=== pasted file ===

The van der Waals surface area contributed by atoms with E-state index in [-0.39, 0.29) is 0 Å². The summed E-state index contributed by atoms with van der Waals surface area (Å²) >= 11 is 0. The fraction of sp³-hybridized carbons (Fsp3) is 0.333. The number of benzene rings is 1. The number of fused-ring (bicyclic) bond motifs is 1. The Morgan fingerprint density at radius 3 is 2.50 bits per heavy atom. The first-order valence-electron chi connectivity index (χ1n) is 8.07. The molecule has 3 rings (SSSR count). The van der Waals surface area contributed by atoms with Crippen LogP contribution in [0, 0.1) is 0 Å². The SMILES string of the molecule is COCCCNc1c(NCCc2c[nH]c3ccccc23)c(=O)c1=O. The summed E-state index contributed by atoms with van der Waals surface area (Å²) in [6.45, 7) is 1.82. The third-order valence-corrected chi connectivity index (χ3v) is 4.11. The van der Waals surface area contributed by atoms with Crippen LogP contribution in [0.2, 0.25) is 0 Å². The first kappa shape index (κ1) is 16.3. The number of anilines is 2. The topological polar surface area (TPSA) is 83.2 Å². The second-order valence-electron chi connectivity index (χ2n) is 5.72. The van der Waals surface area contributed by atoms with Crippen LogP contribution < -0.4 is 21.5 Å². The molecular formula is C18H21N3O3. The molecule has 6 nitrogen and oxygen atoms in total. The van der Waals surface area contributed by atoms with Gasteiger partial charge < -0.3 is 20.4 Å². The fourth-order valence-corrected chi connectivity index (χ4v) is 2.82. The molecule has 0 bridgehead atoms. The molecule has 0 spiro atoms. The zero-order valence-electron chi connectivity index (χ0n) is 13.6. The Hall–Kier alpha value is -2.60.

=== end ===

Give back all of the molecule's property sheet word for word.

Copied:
The van der Waals surface area contributed by atoms with E-state index in [-0.39, 0.29) is 0 Å². The summed E-state index contributed by atoms with van der Waals surface area (Å²) >= 11 is 0. The fraction of sp³-hybridized carbons (Fsp3) is 0.333. The number of benzene rings is 1. The number of fused-ring (bicyclic) bond motifs is 1. The Morgan fingerprint density at radius 3 is 2.50 bits per heavy atom. The first-order valence-electron chi connectivity index (χ1n) is 8.07. The molecule has 3 rings (SSSR count). The van der Waals surface area contributed by atoms with Crippen LogP contribution in [0, 0.1) is 0 Å². The SMILES string of the molecule is COCCCNc1c(NCCc2c[nH]c3ccccc23)c(=O)c1=O. The summed E-state index contributed by atoms with van der Waals surface area (Å²) in [6.45, 7) is 1.82. The third-order valence-corrected chi connectivity index (χ3v) is 4.11. The van der Waals surface area contributed by atoms with Crippen LogP contribution in [0.2, 0.25) is 0 Å². The first kappa shape index (κ1) is 16.3. The number of anilines is 2. The topological polar surface area (TPSA) is 83.2 Å². The second-order valence-electron chi connectivity index (χ2n) is 5.72. The van der Waals surface area contributed by atoms with Crippen LogP contribution < -0.4 is 21.5 Å². The molecular formula is C18H21N3O3. The molecule has 6 nitrogen and oxygen atoms in total. The van der Waals surface area contributed by atoms with Gasteiger partial charge < -0.3 is 20.4 Å². The fourth-order valence-corrected chi connectivity index (χ4v) is 2.82. The molecule has 0 bridgehead atoms. The molecule has 0 spiro atoms. The zero-order valence-electron chi connectivity index (χ0n) is 13.6. The Hall–Kier alpha value is -2.60.